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Nicotine May Affect Inflammation

Institution: University of California, San Francisco
Investigator(s): Frederick Jia-Pei Miao, M.D., Ph.D.
Award Cycle: 1999 (Cycle 8) Grant #: 8RT-0032 Award: $435,425
Subject Area: Nicotine Dependence
Award Type: Research Project Awards

Initial Award Abstract
Many diseases are characterized by inflammation, i.e., redness and soreness and swelling and this inflammation causes much suffering. The process of inflammation in the body has been shown to complex and to be modified by actions of the nervous system and action of hormones. Recently, it was found in some animal studies that nicotine stimulates hormone release that then can suppress the response of the body to produce inflammation. Another pathway in the body was found that also suppresses inflammation and uses similar hormones. This pathway is activated by pain signals. This latter pathway may function in the body to prevent inflammation from becoming overly active or persistent. Both of these effects, the effect of nicotine and the effect of pain signals, are much more prominent when a certain nerve in the body, the vagus nerve, is cut. When the vagus nerve is cut, nicotine can suppress inflammation when given at extremely low levels. We hypothesize that receptors sensitive to nicotine present on the ends of nerve fibers entering the spinal cord are important in producing both these effects. We also hypothesize that the effect of the vagus nerve (which is removed by cutting it) is produced by nerve fibers that come down thespinal cord and release chemicals similar to morphine and adrenaline in the spinal cord. We also hypothesize that the same type of effects of morphine and adrenaline-like compounds affect the action of nicotine to produce inflammation when injected into tissues. In individuals who smoke all of these mechanisms would be expected to be altered and there may also be an effect in individuals exposed to second hand smoke. Understanding the mechanisms involved in these processes should provide important information for the care of patients who smoke and in particular for patients who are smokers who also have a disease in which there is usually inflammation such as arthritis, asthma, bronchitis, inflammation of the intestines or other diseases.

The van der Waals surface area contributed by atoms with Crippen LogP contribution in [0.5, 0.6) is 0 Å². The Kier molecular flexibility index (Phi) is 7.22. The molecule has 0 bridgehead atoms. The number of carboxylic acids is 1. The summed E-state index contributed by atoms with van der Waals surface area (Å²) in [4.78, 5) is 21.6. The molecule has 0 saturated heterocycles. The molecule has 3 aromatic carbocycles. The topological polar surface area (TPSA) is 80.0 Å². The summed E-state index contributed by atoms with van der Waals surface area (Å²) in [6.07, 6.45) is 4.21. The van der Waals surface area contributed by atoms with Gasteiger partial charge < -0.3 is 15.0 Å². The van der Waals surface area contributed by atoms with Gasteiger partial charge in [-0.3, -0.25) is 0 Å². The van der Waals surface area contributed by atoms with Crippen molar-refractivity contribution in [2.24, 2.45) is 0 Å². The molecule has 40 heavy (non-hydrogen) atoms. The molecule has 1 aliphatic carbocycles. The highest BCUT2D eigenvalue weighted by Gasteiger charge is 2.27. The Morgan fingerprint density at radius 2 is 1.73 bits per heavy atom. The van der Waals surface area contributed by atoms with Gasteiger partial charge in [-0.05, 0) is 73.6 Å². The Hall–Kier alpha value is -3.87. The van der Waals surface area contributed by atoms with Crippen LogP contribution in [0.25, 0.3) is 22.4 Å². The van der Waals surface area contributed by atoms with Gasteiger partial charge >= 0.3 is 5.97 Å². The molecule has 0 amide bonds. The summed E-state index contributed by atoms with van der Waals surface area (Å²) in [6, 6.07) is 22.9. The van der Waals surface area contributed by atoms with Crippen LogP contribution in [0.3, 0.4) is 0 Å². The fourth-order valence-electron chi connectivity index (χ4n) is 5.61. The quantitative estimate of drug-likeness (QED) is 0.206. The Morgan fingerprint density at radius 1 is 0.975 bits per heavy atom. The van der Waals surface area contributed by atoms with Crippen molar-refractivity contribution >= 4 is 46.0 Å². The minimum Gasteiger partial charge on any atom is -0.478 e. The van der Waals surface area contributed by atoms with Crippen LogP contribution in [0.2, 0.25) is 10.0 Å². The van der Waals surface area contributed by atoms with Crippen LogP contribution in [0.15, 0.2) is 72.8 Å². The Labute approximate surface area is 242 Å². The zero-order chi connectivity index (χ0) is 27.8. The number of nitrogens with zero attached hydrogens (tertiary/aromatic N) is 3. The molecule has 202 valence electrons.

Endogenous opioids suppress activation of nociceptors by sub-nanomolar nicotine
Periodical: British Journal of Pharmacology Index Medicus:
Authors: Miao FJ-P, Benowitz N, Levine JD ART
Yr: 2001 Vol: 133 Nbr: Abs: Pg: 23-28

Spino-bulbo-spinal pathway mediating vagal modulation of nociceptive-neuroendocrine control of inflammation in the rat
Periodical: Journal of Physiology Index Medicus:
Authors: Miao FJ-P, Janig W, Levine JD ART
Yr: 2001 Vol: 532 Nbr: Abs: Pg: 811-822

Nociceptive neuroendocrine negative feedback control of neurogenic inflammation activation by capsaicin in the rat paw: role of the adrenal medulla
Periodical: Journal of Physiology Index Medicus:
Authors: Miao FJ-P, Janig W, Levine JD ART
Yr: 2000 Vol: 527 Nbr: Abs: Pg: 601-610

Inhibition of nociceptive neuroendocrine control of inflammation by the periaqueductal gray and interaction with the vagus-induced inhibition in rats.
Periodical: Neuroscience Index Medicus:
Authors: Miao FJ-P, Janig W, Jasmin L, Levine JD ART
Yr: 0 Vol: Nbr: Abs: Pg: